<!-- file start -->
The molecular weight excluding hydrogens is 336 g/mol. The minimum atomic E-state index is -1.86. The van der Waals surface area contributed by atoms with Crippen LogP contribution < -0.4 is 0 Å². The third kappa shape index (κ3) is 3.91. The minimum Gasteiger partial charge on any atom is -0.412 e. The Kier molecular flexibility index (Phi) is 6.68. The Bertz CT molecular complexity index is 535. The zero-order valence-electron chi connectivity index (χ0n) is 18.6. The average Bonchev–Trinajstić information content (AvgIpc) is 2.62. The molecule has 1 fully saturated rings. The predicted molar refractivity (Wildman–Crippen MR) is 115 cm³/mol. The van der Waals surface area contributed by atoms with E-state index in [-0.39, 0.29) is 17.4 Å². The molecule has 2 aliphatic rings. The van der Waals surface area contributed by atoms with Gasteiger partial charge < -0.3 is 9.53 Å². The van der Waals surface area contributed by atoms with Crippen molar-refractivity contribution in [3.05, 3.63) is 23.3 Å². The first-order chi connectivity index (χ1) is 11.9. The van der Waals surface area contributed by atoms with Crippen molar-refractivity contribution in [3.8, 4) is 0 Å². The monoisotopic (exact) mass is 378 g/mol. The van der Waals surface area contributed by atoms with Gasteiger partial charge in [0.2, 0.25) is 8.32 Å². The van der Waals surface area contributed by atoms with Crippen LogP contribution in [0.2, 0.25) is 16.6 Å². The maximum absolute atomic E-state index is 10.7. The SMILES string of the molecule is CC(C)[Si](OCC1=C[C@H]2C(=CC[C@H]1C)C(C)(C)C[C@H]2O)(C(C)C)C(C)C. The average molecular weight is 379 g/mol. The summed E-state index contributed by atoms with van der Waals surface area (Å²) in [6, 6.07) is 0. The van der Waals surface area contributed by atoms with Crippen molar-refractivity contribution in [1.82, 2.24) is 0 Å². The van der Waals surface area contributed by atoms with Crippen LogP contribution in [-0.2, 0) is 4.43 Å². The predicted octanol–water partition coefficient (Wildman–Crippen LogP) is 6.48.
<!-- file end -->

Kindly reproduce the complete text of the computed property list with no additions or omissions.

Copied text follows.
The molecular weight excluding hydrogens is 336 g/mol. The minimum atomic E-state index is -1.86. The van der Waals surface area contributed by atoms with Crippen LogP contribution < -0.4 is 0 Å². The third kappa shape index (κ3) is 3.91. The minimum Gasteiger partial charge on any atom is -0.412 e. The Kier molecular flexibility index (Phi) is 6.68. The Bertz CT molecular complexity index is 535. The zero-order valence-electron chi connectivity index (χ0n) is 18.6. The average Bonchev–Trinajstić information content (AvgIpc) is 2.62. The molecule has 1 fully saturated rings. The predicted molar refractivity (Wildman–Crippen MR) is 115 cm³/mol. The van der Waals surface area contributed by atoms with E-state index in [-0.39, 0.29) is 17.4 Å². The molecule has 2 aliphatic rings. The van der Waals surface area contributed by atoms with Gasteiger partial charge < -0.3 is 9.53 Å². The van der Waals surface area contributed by atoms with Crippen molar-refractivity contribution in [3.05, 3.63) is 23.3 Å². The first-order chi connectivity index (χ1) is 11.9. The van der Waals surface area contributed by atoms with Crippen molar-refractivity contribution in [3.8, 4) is 0 Å². The monoisotopic (exact) mass is 378 g/mol. The van der Waals surface area contributed by atoms with Gasteiger partial charge in [0.2, 0.25) is 8.32 Å². The van der Waals surface area contributed by atoms with Crippen LogP contribution in [0.2, 0.25) is 16.6 Å². The maximum absolute atomic E-state index is 10.7. The SMILES string of the molecule is CC(C)[Si](OCC1=C[C@H]2C(=CC[C@H]1C)C(C)(C)C[C@H]2O)(C(C)C)C(C)C. The average molecular weight is 379 g/mol. The summed E-state index contributed by atoms with van der Waals surface area (Å²) in [6, 6.07) is 0. The van der Waals surface area contributed by atoms with Crippen molar-refractivity contribution in [1.82, 2.24) is 0 Å². The van der Waals surface area contributed by atoms with Crippen LogP contribution in [-0.2, 0) is 4.43 Å². The predicted octanol–water partition coefficient (Wildman–Crippen LogP) is 6.48.